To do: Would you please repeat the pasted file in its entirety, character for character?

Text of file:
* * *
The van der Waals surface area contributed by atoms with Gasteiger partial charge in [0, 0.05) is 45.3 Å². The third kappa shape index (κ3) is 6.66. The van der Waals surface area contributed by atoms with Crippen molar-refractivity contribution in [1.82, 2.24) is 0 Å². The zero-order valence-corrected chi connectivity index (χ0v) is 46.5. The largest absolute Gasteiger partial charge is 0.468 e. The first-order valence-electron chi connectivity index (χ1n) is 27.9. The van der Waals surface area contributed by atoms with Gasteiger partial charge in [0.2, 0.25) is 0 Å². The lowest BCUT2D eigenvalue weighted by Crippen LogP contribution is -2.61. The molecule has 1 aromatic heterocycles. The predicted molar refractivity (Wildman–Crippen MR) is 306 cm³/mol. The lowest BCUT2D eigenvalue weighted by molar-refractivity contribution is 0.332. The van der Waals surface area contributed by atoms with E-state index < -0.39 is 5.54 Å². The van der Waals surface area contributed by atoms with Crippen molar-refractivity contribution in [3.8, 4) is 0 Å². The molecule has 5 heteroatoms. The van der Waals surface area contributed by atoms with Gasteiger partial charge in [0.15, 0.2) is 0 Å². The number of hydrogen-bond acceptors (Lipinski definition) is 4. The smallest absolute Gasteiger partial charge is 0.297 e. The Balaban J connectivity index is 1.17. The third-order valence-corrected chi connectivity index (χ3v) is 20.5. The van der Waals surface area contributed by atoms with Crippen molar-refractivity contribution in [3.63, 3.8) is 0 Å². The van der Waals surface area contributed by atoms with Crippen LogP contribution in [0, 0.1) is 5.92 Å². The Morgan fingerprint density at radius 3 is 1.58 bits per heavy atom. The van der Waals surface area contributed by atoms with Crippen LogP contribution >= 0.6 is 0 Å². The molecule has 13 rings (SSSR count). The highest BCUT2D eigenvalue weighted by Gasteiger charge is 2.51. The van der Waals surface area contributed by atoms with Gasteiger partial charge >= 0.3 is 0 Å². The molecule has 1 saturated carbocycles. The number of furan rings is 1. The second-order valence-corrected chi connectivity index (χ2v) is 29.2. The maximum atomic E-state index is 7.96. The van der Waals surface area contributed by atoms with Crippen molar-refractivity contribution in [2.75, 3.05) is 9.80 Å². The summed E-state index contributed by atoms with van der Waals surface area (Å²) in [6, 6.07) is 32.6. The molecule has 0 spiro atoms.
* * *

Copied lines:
The van der Waals surface area contributed by atoms with Gasteiger partial charge in [0, 0.05) is 45.3 Å². The third kappa shape index (κ3) is 6.66. The van der Waals surface area contributed by atoms with Crippen molar-refractivity contribution in [1.82, 2.24) is 0 Å². The zero-order valence-corrected chi connectivity index (χ0v) is 46.5. The largest absolute Gasteiger partial charge is 0.468 e. The first-order valence-electron chi connectivity index (χ1n) is 27.9. The van der Waals surface area contributed by atoms with Gasteiger partial charge in [0.2, 0.25) is 0 Å². The lowest BCUT2D eigenvalue weighted by Crippen LogP contribution is -2.61. The molecule has 1 aromatic heterocycles. The predicted molar refractivity (Wildman–Crippen MR) is 306 cm³/mol. The lowest BCUT2D eigenvalue weighted by molar-refractivity contribution is 0.332. The van der Waals surface area contributed by atoms with E-state index < -0.39 is 5.54 Å². The van der Waals surface area contributed by atoms with Crippen molar-refractivity contribution in [3.8, 4) is 0 Å². The molecule has 5 heteroatoms. The van der Waals surface area contributed by atoms with Gasteiger partial charge in [0.15, 0.2) is 0 Å². The number of hydrogen-bond acceptors (Lipinski definition) is 4. The smallest absolute Gasteiger partial charge is 0.297 e. The Balaban J connectivity index is 1.17. The third-order valence-corrected chi connectivity index (χ3v) is 20.5. The van der Waals surface area contributed by atoms with Crippen molar-refractivity contribution in [3.63, 3.8) is 0 Å². The van der Waals surface area contributed by atoms with Crippen LogP contribution in [0, 0.1) is 5.92 Å². The Morgan fingerprint density at radius 3 is 1.58 bits per heavy atom. The van der Waals surface area contributed by atoms with Crippen LogP contribution >= 0.6 is 0 Å². The molecule has 13 rings (SSSR count). The highest BCUT2D eigenvalue weighted by Gasteiger charge is 2.51. The van der Waals surface area contributed by atoms with Gasteiger partial charge >= 0.3 is 0 Å². The molecule has 1 saturated carbocycles. The number of furan rings is 1. The second-order valence-corrected chi connectivity index (χ2v) is 29.2. The maximum atomic E-state index is 7.96. The van der Waals surface area contributed by atoms with Crippen molar-refractivity contribution in [2.75, 3.05) is 9.80 Å². The summed E-state index contributed by atoms with van der Waals surface area (Å²) in [6, 6.07) is 32.6. The molecule has 0 spiro atoms.